As we age, we think we need to slow down. Or, worse, we see it as the prize. That thought couldn’t be further from the truth. Pick up the pace because you’re getting older. If you don’t move through your range of motion, you will lose it.
A balance body is a powerful one, full of energy, ease and grace. It is something anyone, at any age, can achieve with a dedicated exercise program. To rebalance the body, we need to bring it back into alignment by moving the whole musculoskeletal system.
Every cell requires a source of energy to power its life. This energy “power plant” is called mitochondria. Most cells have only a few, whereas the muscles house 95% of the body’s mitochondria.
We need our connective tissue to remain slippery. Thankfully, we just need a bit of gentle exercise to get the fascia moving. Thirty minutes a day is enough to move throughout the rest of the day with ease and grace.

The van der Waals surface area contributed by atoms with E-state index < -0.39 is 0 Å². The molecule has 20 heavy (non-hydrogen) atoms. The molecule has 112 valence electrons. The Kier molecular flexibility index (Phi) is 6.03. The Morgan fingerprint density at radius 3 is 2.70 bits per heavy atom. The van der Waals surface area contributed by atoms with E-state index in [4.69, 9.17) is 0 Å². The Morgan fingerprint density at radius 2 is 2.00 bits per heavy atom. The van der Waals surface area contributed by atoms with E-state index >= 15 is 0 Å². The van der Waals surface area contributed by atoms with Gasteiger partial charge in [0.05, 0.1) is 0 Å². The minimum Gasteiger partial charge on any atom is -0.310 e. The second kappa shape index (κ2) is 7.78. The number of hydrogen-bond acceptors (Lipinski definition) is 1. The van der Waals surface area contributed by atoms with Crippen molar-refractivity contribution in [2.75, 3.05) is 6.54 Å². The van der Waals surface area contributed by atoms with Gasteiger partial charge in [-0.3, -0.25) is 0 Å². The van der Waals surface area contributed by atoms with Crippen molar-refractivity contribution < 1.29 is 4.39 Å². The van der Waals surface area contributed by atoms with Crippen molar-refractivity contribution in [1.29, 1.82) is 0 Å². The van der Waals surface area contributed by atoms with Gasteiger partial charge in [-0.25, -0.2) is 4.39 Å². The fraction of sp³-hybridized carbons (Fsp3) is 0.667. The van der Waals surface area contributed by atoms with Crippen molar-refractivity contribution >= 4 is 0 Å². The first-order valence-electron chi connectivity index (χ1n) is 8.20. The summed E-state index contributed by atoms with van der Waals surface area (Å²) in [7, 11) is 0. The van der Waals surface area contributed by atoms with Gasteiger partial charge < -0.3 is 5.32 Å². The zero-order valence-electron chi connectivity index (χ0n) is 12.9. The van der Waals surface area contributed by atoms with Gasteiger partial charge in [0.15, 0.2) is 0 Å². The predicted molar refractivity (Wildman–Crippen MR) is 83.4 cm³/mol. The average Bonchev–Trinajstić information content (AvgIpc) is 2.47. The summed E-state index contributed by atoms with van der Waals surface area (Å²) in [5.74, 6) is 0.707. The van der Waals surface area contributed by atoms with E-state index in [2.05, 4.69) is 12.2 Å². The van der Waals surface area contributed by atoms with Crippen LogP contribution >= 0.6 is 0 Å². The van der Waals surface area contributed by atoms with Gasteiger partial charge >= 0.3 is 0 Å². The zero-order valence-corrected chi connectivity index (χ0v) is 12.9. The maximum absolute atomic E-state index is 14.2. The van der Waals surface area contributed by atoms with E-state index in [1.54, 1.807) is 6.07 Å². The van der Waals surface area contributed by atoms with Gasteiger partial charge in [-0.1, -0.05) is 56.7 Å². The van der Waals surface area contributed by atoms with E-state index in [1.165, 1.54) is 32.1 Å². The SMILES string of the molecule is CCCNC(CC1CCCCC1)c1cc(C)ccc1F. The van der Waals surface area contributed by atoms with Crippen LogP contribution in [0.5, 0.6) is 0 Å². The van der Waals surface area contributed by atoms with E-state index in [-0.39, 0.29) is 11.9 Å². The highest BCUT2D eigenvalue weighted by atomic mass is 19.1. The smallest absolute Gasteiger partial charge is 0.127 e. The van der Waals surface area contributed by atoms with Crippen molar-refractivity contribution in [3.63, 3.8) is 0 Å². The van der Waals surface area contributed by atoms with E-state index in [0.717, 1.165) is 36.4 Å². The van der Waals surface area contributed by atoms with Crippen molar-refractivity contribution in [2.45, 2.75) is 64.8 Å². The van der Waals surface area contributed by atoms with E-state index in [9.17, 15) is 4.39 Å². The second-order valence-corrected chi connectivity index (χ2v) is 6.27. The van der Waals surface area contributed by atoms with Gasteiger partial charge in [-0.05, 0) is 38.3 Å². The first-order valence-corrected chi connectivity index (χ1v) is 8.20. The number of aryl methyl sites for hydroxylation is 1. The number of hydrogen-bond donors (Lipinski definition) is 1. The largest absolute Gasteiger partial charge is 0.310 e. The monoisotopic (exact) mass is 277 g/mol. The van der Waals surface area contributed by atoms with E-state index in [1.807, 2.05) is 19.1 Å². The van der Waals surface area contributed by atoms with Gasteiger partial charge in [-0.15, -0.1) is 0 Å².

The body was designed to move on a daily basis, but we live in such a way that we can literally never leave our desk and have anything we want delivered to our front door. The only thing we can’t buy online is movement. This one is on us.
We all know exercise is part of a healthy lifestyle, but neurologist and physiotherapist are discovering movement is medicine. The key difference in this “discovery” is that instead of a vaguely encouraging people to exercise, we now know how to move to address chronic pain. In other words, how we move matters!
Immobility is a silent killer and one of the most damaging lifestyle choices we can make. Being sedentary slows down circulation, causing the arteries to start collecting deposits. Our lymphatic system doesn’t get flushed out and our cells become less sensitive to insulin. We get…
Our bodies were designed to move every day. This becomes critical as we age. As the saying goes, “move it or lose it.” Thankfully to stay flexible and strong, all we need is 30 minutes a day of gentle, full-body movement
Pain is individually experienced based on your unique state in the specific moment. Regardless of your disposition, all pain is experienced through the nervous system. In the case of chronic pain, messages can get stuck in a rut replaying endlessly in a “pain loop.”